The Toledo Chronicle
Tama County, Iowa US Gen Web Project

The Toledo Chronicle
July 8, 1875

The Johnston Family - A Grand Reunion

On Friday evening, July 2nd, there was, at the residence of Father Johnston, in Toledo, a meeting of unusual interest-a re-union of all his surviving children, nine in number, with their wives and husbands, and all of his twenty-nine grand children excepting five. They were the parents of eleven children, two of whom died in infancy. Of the remaining nine, eight live and prosper in and about Toledo and one, Lavina continues to reside at Mt. Pleasant, Pa., and the wife of Mrs. Isaac Stauffer a leading merchant of that place.

The whole number surviving of the Johnston family, including parents, children, with their wives and husbands, and children's children, is forty-two, as follows:

Parents-Father and Mother Johnston.
W. F. Johnston and wife, Toledo, Iowa, 1 child.
Wesley Johnston and wife, Toledo, Ia., 7 children.
Wm. Wade and wife, formerly Susanna Johnston, Toledo, Iowa, 6 children.
Isaac Stauffer and wife, formerly Lavina S. Johnston, Mt. Pleasant, Pa., 8 children.
Jacob Yeiser, Jr., and wife, formerly Lydia K. Johnston, Toledo.
John W. Ebersole and wife, formerly Sarah K. Johnston, Toledo, Iowa, 4 children.
George M. Berger and wife, formerly Sarah K. Johnston, Toledo, Iowa, 3 children.(This is an error on the editors part! Sarah K. was repeated.)
Winfield S. Johnston, Toledo Ia, unmarried.

All the above excepting five of the children of Mr. Stauffer were present at the reunion.

There were also present Mrs. Shallenberger, Mrs. W. F. Johnston's foster mother, E. C. Ebersole, cousin to the Johnston children and his wife, Mr. John Owen and Miss Bell Ritter.

At 5 o'clock supper was announced and after Father Johnston had, in most fitting words, returned thanks for this happy and yet solemn meeting, twenty able bodied adults began a united effort to relieve the table of the burden of breads, meats, fruits, pies, cakes, jellies, and ices under which it was made to groan. But the effort was unavailing for Misses Amanda and Anna, who so skillfully and gracefully waited on the guests, seemed to have a boundless reserve somewhere, from which the table was replenished as fast as the victuals disappeared; and at the end of forty minutes the twenty adults fell back, willing to concede that they were unequal to the task of clearing that table. But there were twenty children ready and anxious to renew the assault; and after the commanders of the victuals had had time to re-arrange their forces, the children were let in. They made a vigorous and gallant onslaught, but, though they succeeded admirably in putting the table in contusion, we were not able, at our last observation, to perceive that the quantity of good things was materially diminished.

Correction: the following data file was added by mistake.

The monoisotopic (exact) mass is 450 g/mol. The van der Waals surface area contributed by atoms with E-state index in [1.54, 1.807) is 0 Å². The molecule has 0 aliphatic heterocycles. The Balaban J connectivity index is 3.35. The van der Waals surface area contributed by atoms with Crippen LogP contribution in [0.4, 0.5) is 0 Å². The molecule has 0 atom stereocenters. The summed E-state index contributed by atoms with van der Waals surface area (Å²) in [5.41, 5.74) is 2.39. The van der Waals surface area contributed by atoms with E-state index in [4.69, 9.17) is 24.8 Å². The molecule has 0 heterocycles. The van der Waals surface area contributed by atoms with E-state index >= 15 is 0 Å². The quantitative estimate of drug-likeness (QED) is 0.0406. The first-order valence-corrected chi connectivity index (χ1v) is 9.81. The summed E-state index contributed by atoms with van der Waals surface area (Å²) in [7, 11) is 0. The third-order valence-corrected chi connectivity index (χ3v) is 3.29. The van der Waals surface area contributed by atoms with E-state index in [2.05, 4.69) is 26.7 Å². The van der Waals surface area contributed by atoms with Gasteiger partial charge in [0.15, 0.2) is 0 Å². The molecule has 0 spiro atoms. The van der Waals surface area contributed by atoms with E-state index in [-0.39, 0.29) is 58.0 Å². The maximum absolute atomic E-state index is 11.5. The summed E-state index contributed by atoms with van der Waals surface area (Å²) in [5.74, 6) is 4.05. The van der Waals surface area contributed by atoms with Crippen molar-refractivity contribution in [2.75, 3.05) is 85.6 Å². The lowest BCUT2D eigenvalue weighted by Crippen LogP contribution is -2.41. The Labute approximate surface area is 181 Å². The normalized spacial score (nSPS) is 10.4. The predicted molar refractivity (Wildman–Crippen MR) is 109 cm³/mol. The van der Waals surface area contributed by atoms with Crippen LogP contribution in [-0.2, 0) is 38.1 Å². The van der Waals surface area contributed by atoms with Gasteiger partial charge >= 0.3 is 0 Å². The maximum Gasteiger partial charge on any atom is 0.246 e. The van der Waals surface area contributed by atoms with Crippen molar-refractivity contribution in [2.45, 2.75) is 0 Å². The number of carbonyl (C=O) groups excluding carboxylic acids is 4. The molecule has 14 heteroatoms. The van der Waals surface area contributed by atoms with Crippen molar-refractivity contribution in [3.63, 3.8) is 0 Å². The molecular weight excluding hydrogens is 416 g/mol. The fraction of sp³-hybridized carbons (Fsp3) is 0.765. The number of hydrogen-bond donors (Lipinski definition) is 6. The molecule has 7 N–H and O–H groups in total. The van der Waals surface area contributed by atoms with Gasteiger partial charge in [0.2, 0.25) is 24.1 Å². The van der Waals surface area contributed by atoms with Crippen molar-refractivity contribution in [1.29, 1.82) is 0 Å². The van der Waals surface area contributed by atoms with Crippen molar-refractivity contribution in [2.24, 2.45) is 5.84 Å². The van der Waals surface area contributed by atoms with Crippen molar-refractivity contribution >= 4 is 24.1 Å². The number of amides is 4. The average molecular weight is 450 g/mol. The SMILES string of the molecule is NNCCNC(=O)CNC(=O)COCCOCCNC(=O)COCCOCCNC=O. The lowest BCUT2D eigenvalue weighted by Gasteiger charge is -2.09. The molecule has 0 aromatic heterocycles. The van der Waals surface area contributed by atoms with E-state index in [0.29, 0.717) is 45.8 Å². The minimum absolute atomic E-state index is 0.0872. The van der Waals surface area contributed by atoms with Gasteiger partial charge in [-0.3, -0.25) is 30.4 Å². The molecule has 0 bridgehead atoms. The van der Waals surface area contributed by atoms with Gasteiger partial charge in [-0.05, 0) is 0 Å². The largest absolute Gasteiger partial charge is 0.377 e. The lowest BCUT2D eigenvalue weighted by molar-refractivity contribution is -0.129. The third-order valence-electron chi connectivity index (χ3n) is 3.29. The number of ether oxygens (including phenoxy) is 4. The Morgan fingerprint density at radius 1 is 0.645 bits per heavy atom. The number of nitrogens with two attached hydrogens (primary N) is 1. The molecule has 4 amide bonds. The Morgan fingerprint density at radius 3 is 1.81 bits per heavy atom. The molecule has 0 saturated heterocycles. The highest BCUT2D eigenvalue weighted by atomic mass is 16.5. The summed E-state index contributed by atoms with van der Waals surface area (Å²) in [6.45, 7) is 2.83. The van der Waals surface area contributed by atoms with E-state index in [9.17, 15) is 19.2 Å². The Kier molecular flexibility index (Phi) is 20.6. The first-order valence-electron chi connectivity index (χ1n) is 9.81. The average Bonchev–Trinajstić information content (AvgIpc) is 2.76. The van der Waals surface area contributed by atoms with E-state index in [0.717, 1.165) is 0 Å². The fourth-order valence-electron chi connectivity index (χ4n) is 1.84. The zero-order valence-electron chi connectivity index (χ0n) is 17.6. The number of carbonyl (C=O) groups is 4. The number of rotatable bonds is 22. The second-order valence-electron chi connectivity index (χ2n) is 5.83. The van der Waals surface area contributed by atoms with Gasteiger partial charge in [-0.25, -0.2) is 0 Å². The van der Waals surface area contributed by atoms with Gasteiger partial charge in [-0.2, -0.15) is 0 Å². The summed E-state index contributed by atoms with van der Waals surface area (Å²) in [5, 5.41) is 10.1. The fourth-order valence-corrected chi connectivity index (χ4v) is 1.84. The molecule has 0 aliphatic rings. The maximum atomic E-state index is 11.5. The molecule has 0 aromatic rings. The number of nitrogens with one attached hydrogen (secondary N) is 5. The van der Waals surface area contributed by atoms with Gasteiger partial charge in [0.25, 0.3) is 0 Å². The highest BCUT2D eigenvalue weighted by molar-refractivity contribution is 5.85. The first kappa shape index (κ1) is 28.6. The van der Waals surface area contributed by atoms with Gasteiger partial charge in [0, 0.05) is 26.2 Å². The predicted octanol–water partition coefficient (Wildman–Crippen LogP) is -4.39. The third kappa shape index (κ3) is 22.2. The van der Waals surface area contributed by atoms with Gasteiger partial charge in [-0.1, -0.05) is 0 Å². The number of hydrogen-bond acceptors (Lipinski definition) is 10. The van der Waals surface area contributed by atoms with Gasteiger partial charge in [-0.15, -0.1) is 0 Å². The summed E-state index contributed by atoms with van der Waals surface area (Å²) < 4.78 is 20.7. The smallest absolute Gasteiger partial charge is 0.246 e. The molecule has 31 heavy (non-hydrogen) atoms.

Father and Mother Johnston have a reason to rejoice, in their declining days, over the family they have reared. Of their nine surviving children, seven are happily married, and if the usual signs do not fail the other two are likely to be in due time. No immoral or disgraceful conduct on the part of any child has ever brought grief to the parents. No son, or son-in-law, has ever indulged in strong drink, or in any of the prevalent vices of society, and we can think of only one who uses tobacco in any form. All the children, except one, and the companions of all who are married, are members in good standing in some branch of the Christian Church. All who are qualified to vote, vote the republican ticket, and are invariably found ?? on the right side of every political, social or moral question. In business, all are industrious, honorable, economical and self-reliant, and as a result of all their practical virtues, they are all enjoying a good measure of worldly prosperity, and hold a big position in the estimation of their neighbors and acquaintances. To rear so large a family so well is a rare achievement, and one of which any parents might well feel proud; and to meet around the family board forty of one's descendants, no one of whom has ever disgraced himself and brought grief to his ancestors, was the rare felicity of Father and Mother Johnston on last Friday evening.

Toledo Chronicle
Toledo, Tama Co. Iowa
July 15, 1875

At W. C. WALTERS’ is the place to get your Harvest Groceries

Mr. G. H. GOODRICH’S father from “way down in Maine” is visiting in Toledo.

A new engine was brought to Toledo last Monday morning for the Toledo & N. W. railway. Her name is Oregon.

“Charley, dear,”said she tenderly pushing him from her as the moonlight flooded the bay window where they were standing, I think you had better try some other hair dye; your moustache tastes like turpentine.